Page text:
Application Notes

MOTOROLA
Freescale Semiconductor, Inc.
SEMICONDUCTOR APPLICATION NOTE
ARCHIVED BY FREESCALE SEMICONDUCTOR, INC. 2005
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by AN4004/D
AN4004
±2g
Acceleration Sensing Module Based on a ±40g
Integrated Accelerometer
INTRODUCTION
ARCHIVED BY FREESCALE SEMICONDUCTOR, INC. 2005
Freescale Semiconductor, Inc...
by: Arnaud Delpoux
Application Engineer, Toulouse, France
and
Brandon Loggins
Application Engineer, Phoenix, USA
Micromachined accelerometers, with built–in signal
conditioning and calibration are widely used in automotive
safety devices such as airbag modules. Automotive
applications for accelerometers also include comfort
features such as active suspension. For such an application,
a ±2g accelerometer is required. But most accelerometers
offered today that are able to provide sufficient sensitivity are
expensive and/or unavailable in production volumes. With
the circuitry described herein, the accelerometer can be
used for sensing acceleration in the range of ±2g, with
performance in line with the technical requirements of this
application.
Figure 1. 40G–2G ±2g Sensing Module Evaluation Board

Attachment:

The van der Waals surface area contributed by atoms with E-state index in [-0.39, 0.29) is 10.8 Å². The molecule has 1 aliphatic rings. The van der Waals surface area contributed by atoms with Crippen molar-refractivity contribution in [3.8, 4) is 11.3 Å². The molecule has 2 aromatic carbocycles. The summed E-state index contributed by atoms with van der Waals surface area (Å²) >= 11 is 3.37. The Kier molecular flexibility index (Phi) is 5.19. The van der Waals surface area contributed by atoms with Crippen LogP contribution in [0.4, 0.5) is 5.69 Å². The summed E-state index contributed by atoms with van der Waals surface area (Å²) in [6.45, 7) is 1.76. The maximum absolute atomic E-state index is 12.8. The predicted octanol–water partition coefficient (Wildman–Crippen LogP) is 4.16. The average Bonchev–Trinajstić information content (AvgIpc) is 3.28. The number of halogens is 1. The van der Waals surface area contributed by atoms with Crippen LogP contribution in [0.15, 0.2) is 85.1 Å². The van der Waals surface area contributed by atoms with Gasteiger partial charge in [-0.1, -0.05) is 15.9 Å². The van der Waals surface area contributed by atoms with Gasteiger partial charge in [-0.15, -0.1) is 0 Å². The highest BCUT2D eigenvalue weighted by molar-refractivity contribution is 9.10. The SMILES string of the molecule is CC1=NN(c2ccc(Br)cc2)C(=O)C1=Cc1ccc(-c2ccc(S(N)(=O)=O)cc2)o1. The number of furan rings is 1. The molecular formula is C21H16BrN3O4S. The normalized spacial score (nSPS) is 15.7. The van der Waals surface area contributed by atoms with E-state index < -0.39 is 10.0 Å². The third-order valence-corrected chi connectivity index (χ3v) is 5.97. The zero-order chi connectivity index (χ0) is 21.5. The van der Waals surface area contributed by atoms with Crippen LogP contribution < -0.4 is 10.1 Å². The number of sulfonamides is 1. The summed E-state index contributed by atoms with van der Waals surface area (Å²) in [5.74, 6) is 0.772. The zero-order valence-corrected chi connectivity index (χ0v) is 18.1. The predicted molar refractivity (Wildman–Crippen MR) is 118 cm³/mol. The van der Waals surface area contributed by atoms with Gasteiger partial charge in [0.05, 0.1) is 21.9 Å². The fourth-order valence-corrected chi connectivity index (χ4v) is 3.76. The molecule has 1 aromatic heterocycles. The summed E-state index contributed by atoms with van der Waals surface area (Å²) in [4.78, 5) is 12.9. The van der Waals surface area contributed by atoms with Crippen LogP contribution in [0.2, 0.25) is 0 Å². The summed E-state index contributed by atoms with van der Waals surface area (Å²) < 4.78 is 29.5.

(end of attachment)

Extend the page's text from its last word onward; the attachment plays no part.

REV 5
Motorola Sensor Device Data
 Motorola, Inc. 1999
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EVALUATION BOARD DESCRIPTION
The information required to use evaluation board “40G–2G”
follows and a discussion of the design appears in the Design
Considerations section.
Electrical Characteristics
The following electrical characteristics are included as a
guide to operation.
Designator
Qty.
Description
Value/Part
Number
R1
1
1/4 Watt Resistor
90.9 K
R2, R8
2
1/4 Watt Resistor
162 K
R5, R6,
R7, R9,
R10
5
1/4 Watt Resistor
11 K
R3, R4
2
1/4 Watt Resistor
432 K
C1–C6
6
Ceramic Capacitor
0.1 mF
U1
1
Quad Rail–to–Rail
Op Amp
MC33204P
U2
1
40g Accelerometer
MMA2200W
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Table 2. Parts List
Characteristics
Symbol
Min
Typ
Max
Units
Supply Voltage
VCC
4.75
5.0
5.25
Volts
Supply Current
IO
—
7.0
—
mA
Acceleration Range
G
–2.0
—
+2.0
g
DESIGN CONSIDERATIONS
25
Using a 40g accelerometer to measure ±2g of acceleration
can be tricky. Motorola’s accelerometer provides a wide
bandwidth of 400 Hz for acceleration sensing. In many low g
applications, such as active suspension, the bandwidth